What the invasive water hyacinth has done in colonizing Lake Victoria cannot be justified by the term invasion; rather, this nonnative species has implemented an all-out take over of the African lake. Just as Alexander the Great expanded Hellenism and shaped the cultures of the areas he took over, the water hyacinth is dramatically affecting many aspects of life in Uganda, Kenya, and Tanzania including the economy and scientific research. The water hyacinth grew at astonishing rates, doubling its area ever six to eighteen days (NASA Earth Observatory 2007). This trend progressed until 1999 when Wilson et al. (2007) notes that the turning point where plant coverage began to decline is reached.
There is an extremely important debate among environmentalists and biologists as to exactly what biological factor caused sharp decline in coverage of the water hyacinth. The two primary contributing factors that are being considered are the introduction of Neochetina weevils as biological control agents and environmental factors like what Williams et al. (2007) calls “the largest El Niño event recorded this century.” The water hyacinth began its decline well after the weevils were introduced and very closely following the El Niño. In order to understand how to combat invasive species in the future, it is crucial to discern whether it was the weather or the weevils that eliminated the invasive species. According to Wilson et al. (2007), the weevils were the primary cause of the decline of water hyacinth. It is argued that the weevil’s feeding weakens the plant and prevents root mats from developing, which damages plant survival; Wilson also notes “the new growth [of the water hyacinth] was able to proliferate in the absence of weevils. On the other hand, Williams et al. (2007) believes flooding and cloudy weather caused by El Niño played a major part in the decline of the water hyacinth. Williams does not claim that weather was the only contributing factor, but that Wilson is wrong in claiming weevils were the only factor. He pushes for a mutual effect by both factors; he states that cloudiness hinders growth and reproduction rates of plants and that deteriorating plant quality aids weevils’ eradication attempts.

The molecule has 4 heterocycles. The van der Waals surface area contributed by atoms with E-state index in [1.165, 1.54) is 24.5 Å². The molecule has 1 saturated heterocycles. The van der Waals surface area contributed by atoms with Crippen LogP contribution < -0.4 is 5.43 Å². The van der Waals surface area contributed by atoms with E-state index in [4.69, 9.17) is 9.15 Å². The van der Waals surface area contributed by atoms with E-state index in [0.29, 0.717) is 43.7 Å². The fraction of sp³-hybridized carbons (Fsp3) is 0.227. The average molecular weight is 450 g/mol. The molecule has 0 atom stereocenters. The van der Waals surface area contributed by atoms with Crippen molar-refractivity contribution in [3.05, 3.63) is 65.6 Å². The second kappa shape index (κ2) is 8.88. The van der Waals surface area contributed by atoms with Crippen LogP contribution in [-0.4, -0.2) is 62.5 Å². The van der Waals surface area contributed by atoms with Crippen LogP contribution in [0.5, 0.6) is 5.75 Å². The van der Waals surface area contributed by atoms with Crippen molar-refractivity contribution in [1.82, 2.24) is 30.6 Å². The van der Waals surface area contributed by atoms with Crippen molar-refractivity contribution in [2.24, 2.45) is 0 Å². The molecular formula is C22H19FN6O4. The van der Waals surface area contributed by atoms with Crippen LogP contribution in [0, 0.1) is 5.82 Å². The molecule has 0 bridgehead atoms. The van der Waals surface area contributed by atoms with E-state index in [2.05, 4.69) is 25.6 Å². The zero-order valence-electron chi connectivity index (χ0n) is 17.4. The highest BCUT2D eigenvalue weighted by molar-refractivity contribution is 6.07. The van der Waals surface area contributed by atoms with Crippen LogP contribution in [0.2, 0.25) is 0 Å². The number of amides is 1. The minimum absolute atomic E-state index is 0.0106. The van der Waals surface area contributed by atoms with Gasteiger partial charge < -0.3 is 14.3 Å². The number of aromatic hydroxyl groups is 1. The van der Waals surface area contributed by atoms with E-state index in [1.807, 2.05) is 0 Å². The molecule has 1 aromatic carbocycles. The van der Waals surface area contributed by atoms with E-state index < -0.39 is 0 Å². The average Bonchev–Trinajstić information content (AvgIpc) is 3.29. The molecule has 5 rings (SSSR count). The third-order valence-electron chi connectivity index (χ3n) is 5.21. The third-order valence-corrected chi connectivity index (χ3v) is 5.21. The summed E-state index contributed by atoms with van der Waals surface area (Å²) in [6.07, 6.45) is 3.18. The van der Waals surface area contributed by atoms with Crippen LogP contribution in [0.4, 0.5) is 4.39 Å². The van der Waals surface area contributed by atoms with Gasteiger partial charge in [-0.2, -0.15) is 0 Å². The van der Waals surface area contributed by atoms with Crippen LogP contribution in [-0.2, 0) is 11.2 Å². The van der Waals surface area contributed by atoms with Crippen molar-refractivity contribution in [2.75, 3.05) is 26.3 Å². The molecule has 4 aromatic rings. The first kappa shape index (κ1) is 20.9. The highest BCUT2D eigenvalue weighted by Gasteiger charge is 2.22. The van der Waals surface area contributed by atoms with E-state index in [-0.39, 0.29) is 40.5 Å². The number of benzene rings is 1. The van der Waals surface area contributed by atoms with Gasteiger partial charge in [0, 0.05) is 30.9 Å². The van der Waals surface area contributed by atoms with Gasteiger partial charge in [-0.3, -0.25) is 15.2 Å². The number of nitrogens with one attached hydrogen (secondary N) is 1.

I feel the disappearance of the water hyacinth can be contributed to both the effects of biological controls (weevils) and environmental changes (El Niño). More research is clearly necessary, but the trends suggested by Wilson indicate no clear, sole cause.
NASA Earth Observatory. 2007. Water Hyacinth Reinvades Lake Victoria. http://earthobservatory.nasa.gov/IOTD/view.php?id=7426. Viewed 25 Jan 2010.
Williams, A. E., R. E. Hecky, and H. C. Duthie. 2007. Water hyacinth decline across Lake Victoria – Was it caused by climatic perturbation or biological control? A Reply. Aquatic Botany 87:94-96.
Wilson, J. R. U., O. Ajuonu, T. D. Center, M. P. Hill, M. H. Julien, F. F. Katagira, P. Neuenschwander, S. W. Njoka, J. Ogwang, R. H. Reeder, and T. Van. 2007. The Decline of water hyacinth on Lake Victoria was due to biological control by Neochetina spp. Aquatic Botany 87:90-93.